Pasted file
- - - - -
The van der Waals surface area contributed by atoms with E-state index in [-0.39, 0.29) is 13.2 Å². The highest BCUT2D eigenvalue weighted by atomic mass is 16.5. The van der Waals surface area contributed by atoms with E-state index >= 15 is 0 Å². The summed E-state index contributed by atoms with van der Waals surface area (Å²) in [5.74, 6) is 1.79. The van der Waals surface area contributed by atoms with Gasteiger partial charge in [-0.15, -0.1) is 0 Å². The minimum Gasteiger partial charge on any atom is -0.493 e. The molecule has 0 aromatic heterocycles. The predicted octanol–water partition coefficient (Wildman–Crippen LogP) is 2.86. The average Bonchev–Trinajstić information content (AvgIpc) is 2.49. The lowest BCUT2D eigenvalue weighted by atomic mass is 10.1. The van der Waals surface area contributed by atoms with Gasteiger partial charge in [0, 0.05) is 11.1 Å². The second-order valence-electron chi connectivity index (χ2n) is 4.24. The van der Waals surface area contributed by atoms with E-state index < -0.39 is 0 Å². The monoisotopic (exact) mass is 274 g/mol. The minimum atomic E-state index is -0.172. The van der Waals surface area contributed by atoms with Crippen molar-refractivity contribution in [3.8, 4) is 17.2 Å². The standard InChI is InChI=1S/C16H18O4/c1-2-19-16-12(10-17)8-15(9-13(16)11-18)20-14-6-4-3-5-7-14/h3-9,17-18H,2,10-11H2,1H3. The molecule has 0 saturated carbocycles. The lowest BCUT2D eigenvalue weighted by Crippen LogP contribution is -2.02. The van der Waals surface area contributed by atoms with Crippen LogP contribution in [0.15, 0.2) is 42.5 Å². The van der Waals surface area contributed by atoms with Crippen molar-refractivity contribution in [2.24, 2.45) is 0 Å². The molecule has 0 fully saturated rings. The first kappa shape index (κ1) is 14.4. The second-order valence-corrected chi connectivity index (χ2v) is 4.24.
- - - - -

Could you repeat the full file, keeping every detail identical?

The van der Waals surface area contributed by atoms with E-state index in [-0.39, 0.29) is 13.2 Å². The highest BCUT2D eigenvalue weighted by atomic mass is 16.5. The van der Waals surface area contributed by atoms with E-state index >= 15 is 0 Å². The summed E-state index contributed by atoms with van der Waals surface area (Å²) in [5.74, 6) is 1.79. The van der Waals surface area contributed by atoms with Gasteiger partial charge in [-0.15, -0.1) is 0 Å². The minimum Gasteiger partial charge on any atom is -0.493 e. The molecule has 0 aromatic heterocycles. The predicted octanol–water partition coefficient (Wildman–Crippen LogP) is 2.86. The average Bonchev–Trinajstić information content (AvgIpc) is 2.49. The lowest BCUT2D eigenvalue weighted by atomic mass is 10.1. The van der Waals surface area contributed by atoms with Gasteiger partial charge in [0, 0.05) is 11.1 Å². The second-order valence-electron chi connectivity index (χ2n) is 4.24. The van der Waals surface area contributed by atoms with E-state index < -0.39 is 0 Å². The monoisotopic (exact) mass is 274 g/mol. The minimum atomic E-state index is -0.172. The van der Waals surface area contributed by atoms with Crippen molar-refractivity contribution in [3.8, 4) is 17.2 Å². The standard InChI is InChI=1S/C16H18O4/c1-2-19-16-12(10-17)8-15(9-13(16)11-18)20-14-6-4-3-5-7-14/h3-9,17-18H,2,10-11H2,1H3. The molecule has 0 saturated carbocycles. The lowest BCUT2D eigenvalue weighted by Crippen LogP contribution is -2.02. The van der Waals surface area contributed by atoms with Crippen LogP contribution in [0.15, 0.2) is 42.5 Å². The van der Waals surface area contributed by atoms with Crippen molar-refractivity contribution in [2.24, 2.45) is 0 Å². The molecule has 0 fully saturated rings. The first kappa shape index (κ1) is 14.4. The second-order valence-corrected chi connectivity index (χ2v) is 4.24.